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Rogue Thoughts: Addressing Workplace Harassment in Canadian Organizations

Over the next few weeks, the Rogue Team will be sharing a number of ideas and opinions put together in collaboration with some of the people we have been working with over the past year.

Today's post comes from Elissa Jestings, Senior HR Partner at People Stuff, exploring some of the challenges facing businesses and organizations when it comes to Workplace Harassment.

Effectively addressing workplace harassment, including sexual harassment, remains an ongoing challenge in Canadian workplaces. Recent statistics, such as those presented in the Canadian Labour Congress 2022 report, underscore the ongoing concern surrounding harassment. For example, 7 in 10 workers report experiencing some form of harassment and violence at work, with 88% of these individuals facing consequences such as being transferred, suspended, fired, or losing shifts.

Harassment isn’t just a problem between two people. Trying to fix it by focusing only on individuals isn’t good enough. To really get it, we need to see harassment as an organizational issue. Looking at the whole picture helps us figure out where the problem comes from and how to solve it.

The usual way of dealing with a few troublemakers and punishing them, doesn’t really fix the root causes of harassment. To make a real difference, companies need to change the way they operate and who’s in charge. Leaders have a big impact on whether a workplace is toxic or not.

When people are treated badly at work, it can happen in many ways, and the whole organization needs to deal with it seriously.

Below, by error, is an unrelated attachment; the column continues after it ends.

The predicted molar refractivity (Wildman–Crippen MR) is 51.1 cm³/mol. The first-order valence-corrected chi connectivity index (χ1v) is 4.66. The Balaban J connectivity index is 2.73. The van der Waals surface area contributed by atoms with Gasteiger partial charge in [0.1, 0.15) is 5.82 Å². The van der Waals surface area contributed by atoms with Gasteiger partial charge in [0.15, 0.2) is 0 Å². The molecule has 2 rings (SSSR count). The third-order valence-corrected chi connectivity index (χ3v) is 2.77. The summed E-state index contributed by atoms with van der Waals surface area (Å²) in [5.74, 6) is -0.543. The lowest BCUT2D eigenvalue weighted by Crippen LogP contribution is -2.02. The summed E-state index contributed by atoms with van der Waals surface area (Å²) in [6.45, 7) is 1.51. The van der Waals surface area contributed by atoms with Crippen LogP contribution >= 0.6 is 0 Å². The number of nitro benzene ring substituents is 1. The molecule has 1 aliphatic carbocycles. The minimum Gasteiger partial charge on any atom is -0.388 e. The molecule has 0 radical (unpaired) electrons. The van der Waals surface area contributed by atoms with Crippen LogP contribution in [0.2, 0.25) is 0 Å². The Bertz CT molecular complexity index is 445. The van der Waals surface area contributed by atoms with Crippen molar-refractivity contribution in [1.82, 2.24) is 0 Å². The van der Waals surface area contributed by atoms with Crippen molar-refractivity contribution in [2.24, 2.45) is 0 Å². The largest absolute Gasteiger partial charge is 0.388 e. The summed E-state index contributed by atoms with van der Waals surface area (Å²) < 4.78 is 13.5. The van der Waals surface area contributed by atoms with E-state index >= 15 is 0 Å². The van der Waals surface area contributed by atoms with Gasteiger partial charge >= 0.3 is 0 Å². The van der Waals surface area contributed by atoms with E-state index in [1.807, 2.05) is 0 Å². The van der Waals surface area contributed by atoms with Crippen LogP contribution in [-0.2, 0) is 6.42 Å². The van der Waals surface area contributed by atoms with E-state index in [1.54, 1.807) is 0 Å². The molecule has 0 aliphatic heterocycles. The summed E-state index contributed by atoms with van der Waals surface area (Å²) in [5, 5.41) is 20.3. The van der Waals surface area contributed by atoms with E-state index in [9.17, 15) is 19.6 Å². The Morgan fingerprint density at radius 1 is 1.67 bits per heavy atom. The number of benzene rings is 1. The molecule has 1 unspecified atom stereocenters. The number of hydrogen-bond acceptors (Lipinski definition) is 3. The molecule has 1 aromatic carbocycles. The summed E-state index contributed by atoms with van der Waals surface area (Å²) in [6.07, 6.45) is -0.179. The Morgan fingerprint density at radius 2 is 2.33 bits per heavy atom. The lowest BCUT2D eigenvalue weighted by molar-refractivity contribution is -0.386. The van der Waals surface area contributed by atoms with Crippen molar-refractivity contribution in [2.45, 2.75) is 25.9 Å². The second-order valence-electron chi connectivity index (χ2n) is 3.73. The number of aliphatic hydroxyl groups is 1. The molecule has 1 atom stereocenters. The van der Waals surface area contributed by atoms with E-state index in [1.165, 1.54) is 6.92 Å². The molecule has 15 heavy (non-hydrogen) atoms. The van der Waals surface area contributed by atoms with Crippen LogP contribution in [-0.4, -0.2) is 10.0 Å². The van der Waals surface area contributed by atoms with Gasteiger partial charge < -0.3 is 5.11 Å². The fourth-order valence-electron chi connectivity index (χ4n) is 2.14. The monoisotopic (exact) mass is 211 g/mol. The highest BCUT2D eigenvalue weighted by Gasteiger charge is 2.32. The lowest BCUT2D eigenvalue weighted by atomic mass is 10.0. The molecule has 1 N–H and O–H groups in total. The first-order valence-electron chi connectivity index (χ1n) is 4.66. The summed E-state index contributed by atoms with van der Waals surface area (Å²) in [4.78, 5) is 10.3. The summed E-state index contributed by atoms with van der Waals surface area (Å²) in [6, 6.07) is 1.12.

It’s important to see it as a problem that affects everyone. Looking at how things like discrimination, bullying, and microaggressions are connected to the overall atmosphere at

work is key. Leaders should actively support a work environment where everyone feels included and respected, so there’s no room for any kind of mistreatment.

Regular check-ins, such as stay surveys, play an important role in understanding and resolving various types of harassment within a workplace. These check-ins serve as early warnings, enabling organizations to correct toxic environments and prevent the escalation of harassment. Organizations require leaders who are genuinely committed to combating workplace harassment, requiring changes in recruitment, training, and support practices.

Leaders must demonstrate positive values and clearly communicate a zero-tolerance policy for mistreatment. Acknowledging the significance of diversity, including gender diversity, can contribute to lowering harassment rates, emphasizing that diverse perspectives foster truly inclusive workplaces.

Addressing workplace harassment demands a practical and people-focused approach that addresses all forms of mistreatment. Viewing it as an organizational challenge involves combating toxic cultures, challenging social norms, and implementing proactive measures.

Leaders who prioritize care, a commitment to diversity, and a committed dedication to creating safe and inclusive workplaces emerge as key elements in effecting lasting change.


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